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Bulganin modern jazz guitarist Hristo Vitchev resides in the Bay Area and alternates between a variety of jazz formations. On Rhodopa, which is a mountainous region in Bulgaria (named after the character from the Greek mythology known also as Hera, sister of Zeus) he teams with clarinetist Liubomir Krastev who shares with him Bulgarian roots on a program of traditional Bulgarian melodies.
Vitchev arrangements focus on the lyrical and emotional side of this folklore melody. He, on the acoustic guitar and piano, and Krastev are gifted with warm and gentle sounds and articulate nuanced playing. Both musicians opt for a meditative and slow ambiance, as on the touching, impressionistic "Lale Li Si Zyumbiul Li Si (Are You a Tulip, Are You a Hyacinth)." The interaction is peaceful and reserved, and usually Krastevs' playing colors these melodies with Balkan and East European overtones.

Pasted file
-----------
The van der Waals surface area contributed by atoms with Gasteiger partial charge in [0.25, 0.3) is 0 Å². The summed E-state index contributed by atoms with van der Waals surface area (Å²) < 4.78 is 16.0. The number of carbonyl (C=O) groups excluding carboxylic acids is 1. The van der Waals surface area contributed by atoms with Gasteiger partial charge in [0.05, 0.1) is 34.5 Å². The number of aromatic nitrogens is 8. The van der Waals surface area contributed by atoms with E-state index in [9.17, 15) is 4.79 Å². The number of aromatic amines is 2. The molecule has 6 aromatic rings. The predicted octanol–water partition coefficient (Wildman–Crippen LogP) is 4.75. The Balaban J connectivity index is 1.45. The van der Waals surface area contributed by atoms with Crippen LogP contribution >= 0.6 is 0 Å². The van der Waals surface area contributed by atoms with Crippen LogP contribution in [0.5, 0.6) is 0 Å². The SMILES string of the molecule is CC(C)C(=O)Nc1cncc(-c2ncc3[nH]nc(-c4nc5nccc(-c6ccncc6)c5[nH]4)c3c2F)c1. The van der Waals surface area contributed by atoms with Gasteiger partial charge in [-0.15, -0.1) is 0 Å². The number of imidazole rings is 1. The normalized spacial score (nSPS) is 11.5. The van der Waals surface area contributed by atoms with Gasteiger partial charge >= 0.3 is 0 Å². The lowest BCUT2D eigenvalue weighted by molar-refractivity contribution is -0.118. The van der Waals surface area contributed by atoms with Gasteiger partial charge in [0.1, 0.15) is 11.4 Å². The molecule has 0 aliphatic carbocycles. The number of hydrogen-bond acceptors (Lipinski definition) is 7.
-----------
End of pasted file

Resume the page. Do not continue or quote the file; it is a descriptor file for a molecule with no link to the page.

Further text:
On most of the melodies there is no attempt to blend the asymmetric rhythms of the Balkan into modern jazz harmonies in a more upbeat manner as other musicians did successfullyclarinet players Matt Darriau (with his Paradox Trio or Chris Speed (with his quartet Pachora), both with guitarist Brad Shepik. All of the pieces, including the original "Silent Prayer" by Vitchev, explore the emotional core with minimal variations. Only Vitchev original "Blues for Clever Peter," the brief "Improvisation #2" and "Polegnala e Todora (Todora Took a Nap)" begin to hint about how a more playful and festive mode of traditional Bulgarian music would have sound in these capable hands. But even on these pieces the duo still prefers to keep the reserved and lyrical mode of interplay.
Impressive on its emotional and lyrical side. Still, more edgy playing would have balanced this duo.
Track Listing: Devoiko Mart Hubava (Beautiful Young Lady); Oblache Le Bialo (Little
White Cloud); Silent Prayer; Improvasation #1; Blues for Clever Peter;
Lale Li Si Zyumbiul Li Si (Are You a Tulip, Are You a Hyacinth);
Improvisation #2; Polegnala e Todora (Todora Took a Nap); Hubava Si Moia
Goro (You Are Beautiful My Forest).
I love jazz because anything is possible; it has few rules and the best jazz breaks those ones. I prefer free improv because it doesn't really have any rules at all.
I was first exposed to jazz in my teens (in the late sixties).
The first jazz record I bought was Filles de Kilimanjaro by Miles Davis, shortly followed by Extrapolation by John McLaughlin.
My advice to new listeners is to listen as widely as possible and not to make snap judgments--stick with it.